When I got it I thought of changing the barrell, that thing is thin and long and though it might have some accuracy issues since at the time there were many accuracy complaints about Remington but that was not the case. I want to bed the stock just haven't had time but once I bed it it should be one crazy accurate gun, I'm already getting half MOA groups with different bullets so it should be fun.

07 Dec 2019
@ 02:57 pm (GMT)

Brian Peacock

Re: Rifle weight for 7mm rem mag
Nathan, I definitely get why covering accessories isn’t really all that practical. Can you tell me which of your books would be the best place to start to get more in depth comparison between the -06 and the 7mm mag? I’ve read just about everything a google search can turn up, but with Internet forums you can never be sure about the information you’re getting.

How should I expect recoil to compare between the two calibers using heavy factory loads in similar weight rifles? Nathan, if this is covered in your book please point me in that direction.
07 Dec 2019
@ 04:44 pm (GMT)

Scott Struif

Re: Rifle weight for 7mm rem mag
Brian,
Your question is answered in the knowledgebase: "Recoil levels [are] approximately the same as the ever popular 30-06." Also, you will lose about 70 fps with a 24", as opposed to a 26" barrel. Still, you should get the book. Nathan is an entertaining author,. It will provide you a couple days wirth of entertainment, and a future reference. Plus, you won't have to try and separate the wheat from the chaff combing the forums.
07 Dec 2019
@ 07:14 pm (GMT)

Luis Vazquez

Re: Rifle weight for 7mm rem mag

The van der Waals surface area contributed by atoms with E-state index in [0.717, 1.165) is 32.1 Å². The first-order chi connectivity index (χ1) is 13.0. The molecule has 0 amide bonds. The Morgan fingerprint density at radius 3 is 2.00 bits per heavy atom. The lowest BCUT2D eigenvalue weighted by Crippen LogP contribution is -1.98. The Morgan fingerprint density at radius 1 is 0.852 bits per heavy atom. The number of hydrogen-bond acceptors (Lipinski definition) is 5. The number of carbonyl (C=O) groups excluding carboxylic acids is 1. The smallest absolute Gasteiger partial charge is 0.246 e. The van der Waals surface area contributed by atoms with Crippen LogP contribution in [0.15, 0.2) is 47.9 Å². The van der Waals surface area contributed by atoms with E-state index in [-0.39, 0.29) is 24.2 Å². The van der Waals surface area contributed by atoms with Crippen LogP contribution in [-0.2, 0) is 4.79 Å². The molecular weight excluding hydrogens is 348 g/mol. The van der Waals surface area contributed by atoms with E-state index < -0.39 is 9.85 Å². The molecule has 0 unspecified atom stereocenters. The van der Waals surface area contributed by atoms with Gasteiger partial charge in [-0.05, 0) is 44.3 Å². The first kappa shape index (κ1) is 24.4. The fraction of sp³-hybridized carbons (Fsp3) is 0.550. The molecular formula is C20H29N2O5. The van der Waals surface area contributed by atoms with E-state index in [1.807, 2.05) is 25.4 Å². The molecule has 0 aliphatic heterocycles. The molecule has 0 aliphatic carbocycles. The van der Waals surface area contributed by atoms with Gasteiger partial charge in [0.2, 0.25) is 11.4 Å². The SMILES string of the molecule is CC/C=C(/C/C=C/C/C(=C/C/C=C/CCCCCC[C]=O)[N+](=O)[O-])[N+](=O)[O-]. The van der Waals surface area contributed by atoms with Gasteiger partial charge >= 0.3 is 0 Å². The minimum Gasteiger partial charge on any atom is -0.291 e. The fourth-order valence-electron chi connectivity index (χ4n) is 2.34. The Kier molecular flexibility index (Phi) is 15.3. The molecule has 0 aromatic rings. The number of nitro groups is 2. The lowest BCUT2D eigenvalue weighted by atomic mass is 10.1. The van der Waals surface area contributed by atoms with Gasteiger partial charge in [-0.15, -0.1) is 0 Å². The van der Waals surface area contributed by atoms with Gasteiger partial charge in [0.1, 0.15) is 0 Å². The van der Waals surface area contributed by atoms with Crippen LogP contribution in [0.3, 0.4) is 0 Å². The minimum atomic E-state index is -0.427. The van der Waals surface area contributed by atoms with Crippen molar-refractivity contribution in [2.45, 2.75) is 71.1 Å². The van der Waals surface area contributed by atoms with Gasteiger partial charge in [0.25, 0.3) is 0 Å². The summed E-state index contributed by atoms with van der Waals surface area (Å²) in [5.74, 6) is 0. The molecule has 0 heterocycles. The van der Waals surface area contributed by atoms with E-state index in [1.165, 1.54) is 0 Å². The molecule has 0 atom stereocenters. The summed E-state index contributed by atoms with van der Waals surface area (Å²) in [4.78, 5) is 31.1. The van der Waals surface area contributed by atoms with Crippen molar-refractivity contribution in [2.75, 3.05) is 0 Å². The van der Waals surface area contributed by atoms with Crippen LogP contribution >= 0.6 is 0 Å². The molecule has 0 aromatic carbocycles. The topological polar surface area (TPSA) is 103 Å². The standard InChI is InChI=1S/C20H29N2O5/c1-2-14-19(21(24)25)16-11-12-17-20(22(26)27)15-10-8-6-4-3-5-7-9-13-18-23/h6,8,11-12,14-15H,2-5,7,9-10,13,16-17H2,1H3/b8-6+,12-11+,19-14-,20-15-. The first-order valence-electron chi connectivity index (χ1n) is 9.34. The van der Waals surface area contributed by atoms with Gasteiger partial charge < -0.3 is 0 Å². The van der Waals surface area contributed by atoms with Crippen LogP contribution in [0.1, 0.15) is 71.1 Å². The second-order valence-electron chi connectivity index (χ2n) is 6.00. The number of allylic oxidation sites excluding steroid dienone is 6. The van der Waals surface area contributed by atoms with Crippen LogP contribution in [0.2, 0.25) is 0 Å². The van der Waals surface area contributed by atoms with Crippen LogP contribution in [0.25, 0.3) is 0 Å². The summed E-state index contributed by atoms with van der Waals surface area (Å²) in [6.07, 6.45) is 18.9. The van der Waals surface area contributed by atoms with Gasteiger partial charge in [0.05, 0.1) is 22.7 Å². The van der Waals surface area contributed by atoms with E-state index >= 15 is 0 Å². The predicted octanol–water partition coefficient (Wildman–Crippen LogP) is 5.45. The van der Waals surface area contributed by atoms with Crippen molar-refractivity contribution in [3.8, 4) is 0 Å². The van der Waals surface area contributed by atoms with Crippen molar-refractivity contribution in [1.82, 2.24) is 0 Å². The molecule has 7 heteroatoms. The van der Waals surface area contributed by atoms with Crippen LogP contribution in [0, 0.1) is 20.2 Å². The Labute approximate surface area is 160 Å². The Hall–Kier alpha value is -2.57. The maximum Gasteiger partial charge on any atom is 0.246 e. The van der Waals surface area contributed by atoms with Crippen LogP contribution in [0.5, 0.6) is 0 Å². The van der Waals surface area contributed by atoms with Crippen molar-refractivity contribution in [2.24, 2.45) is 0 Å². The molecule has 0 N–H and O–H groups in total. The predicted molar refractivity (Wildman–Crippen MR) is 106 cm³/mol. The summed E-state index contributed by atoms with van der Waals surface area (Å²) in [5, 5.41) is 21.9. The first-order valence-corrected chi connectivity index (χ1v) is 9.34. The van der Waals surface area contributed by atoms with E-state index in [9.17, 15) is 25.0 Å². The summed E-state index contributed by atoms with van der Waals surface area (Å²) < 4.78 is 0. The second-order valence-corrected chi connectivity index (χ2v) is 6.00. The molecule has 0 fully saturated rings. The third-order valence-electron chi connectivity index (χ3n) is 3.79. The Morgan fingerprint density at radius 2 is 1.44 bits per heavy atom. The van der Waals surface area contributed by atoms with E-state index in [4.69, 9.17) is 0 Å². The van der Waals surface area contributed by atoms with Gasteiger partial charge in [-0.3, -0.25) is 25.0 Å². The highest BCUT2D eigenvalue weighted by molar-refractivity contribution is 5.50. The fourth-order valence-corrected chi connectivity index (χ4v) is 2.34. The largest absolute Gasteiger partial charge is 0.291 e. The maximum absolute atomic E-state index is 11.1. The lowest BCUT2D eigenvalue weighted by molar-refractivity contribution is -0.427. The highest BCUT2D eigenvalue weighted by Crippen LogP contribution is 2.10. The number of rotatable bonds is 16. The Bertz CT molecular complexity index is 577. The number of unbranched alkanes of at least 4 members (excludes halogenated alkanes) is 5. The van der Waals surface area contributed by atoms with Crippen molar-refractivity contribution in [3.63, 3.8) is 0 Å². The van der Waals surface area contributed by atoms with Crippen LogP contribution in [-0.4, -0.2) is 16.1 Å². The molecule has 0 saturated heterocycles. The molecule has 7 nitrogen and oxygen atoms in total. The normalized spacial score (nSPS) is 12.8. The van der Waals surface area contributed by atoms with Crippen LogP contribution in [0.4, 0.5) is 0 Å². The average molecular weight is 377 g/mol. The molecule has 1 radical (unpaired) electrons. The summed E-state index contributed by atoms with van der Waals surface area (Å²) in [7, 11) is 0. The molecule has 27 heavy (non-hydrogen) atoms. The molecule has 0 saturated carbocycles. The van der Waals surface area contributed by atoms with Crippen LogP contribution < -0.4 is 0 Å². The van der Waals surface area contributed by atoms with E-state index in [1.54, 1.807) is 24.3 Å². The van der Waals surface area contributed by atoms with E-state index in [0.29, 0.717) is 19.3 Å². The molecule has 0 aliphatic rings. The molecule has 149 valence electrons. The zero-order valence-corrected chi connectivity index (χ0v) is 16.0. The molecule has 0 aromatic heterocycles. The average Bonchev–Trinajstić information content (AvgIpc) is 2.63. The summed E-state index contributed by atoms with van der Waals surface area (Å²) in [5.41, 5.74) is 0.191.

Brian, as I mentioned earlier I'm not recoil sensitive and for me they are both about the same. Shot the 30-06 at a a very young age, then my dad switched us to the 280 Rem and it shot similar bullets weights at similar speeds but with better ballistics then the '06 so down range the 7mm bullet did not drop as fast as the '06. The 280 does have a bit less recoil than the 06 but the 7 Mag is about the same.

My brother has a 7 SAUM, my buddy has an '06 and I have the 7mm Rem Mag, we compared recoil just for fun and found out the 7 SAUM recoiled more with a shorter 22" barrel, the 06 has a 24 and mine a 26

For longer distances say 500m to 800m then the 7mm Rem Mag starts to shine, I love the versatility of the 7 with a wide array of bullet weights from light varmint bullets up to my favorite the 162gr SST.

Now if you go with the 7 Mag I recommend a 1 in 9 twist at least but preferably a 1 in 8 if you can, so if you decide to shoot the newer higher BC bullets you can, the 1 in 9.25 wont stabilize some 175gr or heavier ones.

Hope this helps

Luis
07 Dec 2019
@ 07:15 pm (GMT)

Luis Vazquez

Re: Rifle weight for 7mm rem mag
And I agree with Scott, get the books
07 Dec 2019
@ 07:50 pm (GMT)

Thomas Kitchen

Re: Rifle weight for 7mm rem mag
Unfortunately you'll be limited with factory ammo if you want to push out long, hornady precision hunter is best at the moment if it shoots well in your rifle.
I liked hornady whitetail when I was using factory ammo but wasn't shooting far.
Federal blue box is another good option for closer range work.

Each book covers different areas obviously it's great to read all 5.
I think since you already have a rifle and sticking to factory ammo the accurizing and shooting technique would be of greatest help right now.

I see theres bundle deals on books.
The skills bundle might be of use.
I don't know your situation but most of us end up getting into reloading if it's legal in our country.
08 Dec 2019
@ 06:47 am (GMT)

Brian Peacock

Re: Rifle weight for 7mm rem mag
Thanks everyone. The 280 seems like a great cartridge but I’d have a hard time giving up the universal availability of the 30-06 for the benefits of the 7mm caliber.

I think am sticking with the -06 for now. Nathan’s stuff makes it clear that it’s a very capable cartridge for my purposes.
08 Dec 2019
@ 07:56 am (GMT)

Nathan Foster

Re: Rifle weight for 7mm rem mag
Hi Brian, regarding the books, they each tie into the other. A most important factor is that the books afford me a level of privacy to speak candidly about BS within the entire spectrum of the industry including cost cutting within rifle brands all the way up to issues with the so called top level shooters. The books have qualified statements unlike a forum thread or email where there is only so much space and time to give explanations.